How far back does White Supremacy and racism go? The 60’s? The abolition of slavery? Christopher Columbus? Well, the answer is that racism dates back thousands of years. The enslavement of cultures by White Supremacists is a terrible and painful part of human history. As a Black mom, living in a very white neighborhood, I will stand up and testify that racism still affects many Americans today. Sadly, I know this because my family deals with it on a pretty regular basis.

For parents, living in this day and age, teaching about racism and instilling anti-racist values in our children can seem perplexing and paralyzing. Especially because most History curriculum and literature is recorded from and has been passed down through White family’s and their perspective.

“One of the most cowardly things ordinary people do is to shut their eyes to the facts.

— -C. S. Lewis Voyage of the Dawn Treader

Fact: From 1789 to 1850 80% of US Presidents owned slaves while serving as President.

Fact: Since the first Colonial Congress in 1774 until today, over 12,000 people have served in Congress and over that period only 3% have been People of Color or women. And of that 3%, one third are serving RIGHT NOW. Which means that all the rest of that 97% were white men. Voted in by other white men. (Remember that women couldn’t vote until 1920 and Blacks couldn’t vote until 1965.)

Fact: From 1880 to 1968, roughly 4,700 people were lynched in America. That’s at least one a week, for 88 years. And those are only the ones that were recorded. Imagine how many were not.

Fact: Abraham Lincoln, although he freed the slaves, was racist. He only freed them as he saw it was the only way to save the Union. From his own words “I am not, nor ever have been, in favor of bringing about in anyway the social and political equality of the white and black races…there must be the position of superior and inferior, and I as much as any other man am in favor of having the superior position assigned to the white race.”

Fact: Fact: Mississippi didn’t ratify the 13th amendment (the one that freed the slaves), till 2013.

Fact: White kids used to be released during their school lunch breaks, to watch Blacks being lynched. It was simply ‘pop culture’. If the Blacks tried to escape being burned alive or beaten, they would have their fingers cut off and handed out as souvenirs to the children.

When you look at History this way, you can start to understand why (due to biased influences and generations of policy), People of Color have been practically set up to fail for hundreds of years.

Tips On Teaching Your Children About Racism

From my perspective, there are three essential things you, as a parent, need to recognize as you start this lifelong journey of teaching Anti-Racism to your children.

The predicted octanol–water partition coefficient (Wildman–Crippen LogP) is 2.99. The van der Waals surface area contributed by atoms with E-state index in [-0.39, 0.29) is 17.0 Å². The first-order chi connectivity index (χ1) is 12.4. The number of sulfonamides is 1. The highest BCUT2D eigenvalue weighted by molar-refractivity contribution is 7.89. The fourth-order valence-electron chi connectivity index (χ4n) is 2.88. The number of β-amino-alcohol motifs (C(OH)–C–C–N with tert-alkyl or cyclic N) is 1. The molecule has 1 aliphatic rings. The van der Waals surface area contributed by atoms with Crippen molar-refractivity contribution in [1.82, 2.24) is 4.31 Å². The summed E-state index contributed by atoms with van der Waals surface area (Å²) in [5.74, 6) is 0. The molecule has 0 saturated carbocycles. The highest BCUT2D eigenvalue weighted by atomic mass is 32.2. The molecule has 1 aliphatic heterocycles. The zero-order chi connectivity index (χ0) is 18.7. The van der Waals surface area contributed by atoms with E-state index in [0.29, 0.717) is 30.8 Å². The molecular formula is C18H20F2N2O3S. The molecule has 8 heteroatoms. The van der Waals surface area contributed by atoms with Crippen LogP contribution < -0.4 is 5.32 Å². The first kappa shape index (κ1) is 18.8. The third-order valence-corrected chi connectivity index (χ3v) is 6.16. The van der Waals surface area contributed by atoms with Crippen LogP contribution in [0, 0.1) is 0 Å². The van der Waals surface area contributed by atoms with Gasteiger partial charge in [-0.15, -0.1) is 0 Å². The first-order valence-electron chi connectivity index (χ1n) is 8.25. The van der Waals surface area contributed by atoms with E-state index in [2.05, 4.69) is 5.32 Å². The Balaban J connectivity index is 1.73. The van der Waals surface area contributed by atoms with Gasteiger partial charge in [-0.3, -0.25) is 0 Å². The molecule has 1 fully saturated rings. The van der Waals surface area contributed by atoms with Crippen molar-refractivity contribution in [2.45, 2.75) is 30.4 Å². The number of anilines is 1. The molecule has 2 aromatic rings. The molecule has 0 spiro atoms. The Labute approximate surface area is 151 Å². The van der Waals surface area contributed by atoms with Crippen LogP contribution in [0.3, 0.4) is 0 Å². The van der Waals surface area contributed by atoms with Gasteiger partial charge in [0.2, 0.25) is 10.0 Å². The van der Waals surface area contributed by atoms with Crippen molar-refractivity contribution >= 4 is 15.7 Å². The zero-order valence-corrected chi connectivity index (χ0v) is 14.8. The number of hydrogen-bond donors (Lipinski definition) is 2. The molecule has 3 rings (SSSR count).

Recognize: That in order to understand race, and to truly stop racist fears or tendencies, you need think about the parameters you set up for your children on an everyday basis. The interactions your children have matter greatly. Who you make jokes about, invite over for dinner, or deliver cookies to. Which kids are in their classrooms and extracurricular activities, all these things are in large part determined by you, influence their understanding of race and the value of their race over another’s each and every day.

Recognize: That silence has a very distinct loudness. If you avoid having hard and meaningful conversations with your children about race, they will likely grow up believing that you had no strong opinion on the subject, or that racism isn’t real or important enough to talk about.

Recognize: We have to counteract what mainstream media is teaching our children as not just being acceptable, but desirable. Think Barbies, and superhero toys. Think protagonists in children’s movies and literature. The chiseled white prince or hero—often a brunette male, and the sought out, popular heroine, often blue-eyed and shapely. If there is a person of color (Black or otherwise), they are often a non-essential character, or worse, made out to be the bad guy (obviously, these are huge generalizations, but I am sure you get the point.) Diversify your bookshelves and DVD collections with titles containing People of Color as the main character. Or, if costs prevents you from buying anything new for a while, at least ensure that when reading aloud, you point out racist statements, and discuss why the author wrote the book that way, classics such as Little House on the Prairie, Dr Seuss, Huckleberry Finn, are a great place to start.

Teaching about Racism and instilling Anti-Racism is an important and powerful responsibility. It takes courage, and diligence to chip away at the status quo of our racial and economic fears. I honor you, and am honored by you.

Further Resources:

Anti-racism resources for white people, a widely-shared Google doc, it has lists of videos to watch, articles to read, podcasts to listen to, etc, that can form a firm foundation for understanding racism in America.

75 things white people can do for racial justice is a deeply-researched, frequently-updated document curated by Medium contributor Corinne Shutack that provides a checklist of action items to help fight back against racism.


When it comes to young kids, acting out, storytelling and modeling the behaviors we want them to copy are the best ways to teach any subject—and that especially includes celebrating racial and cultural differences and rejecting racism.

The Brown Bookshelf promotes African American children’s book authors and illustrators.

The Conscious Kid, an advocacy group that works to raise awareness through literature, offers book bundles focused on racial and social justice for children ages 0-3 (and beyond).

#BlackLivesMatter #BreonnaTaylor #AhmaudArbery #irunwithmaud

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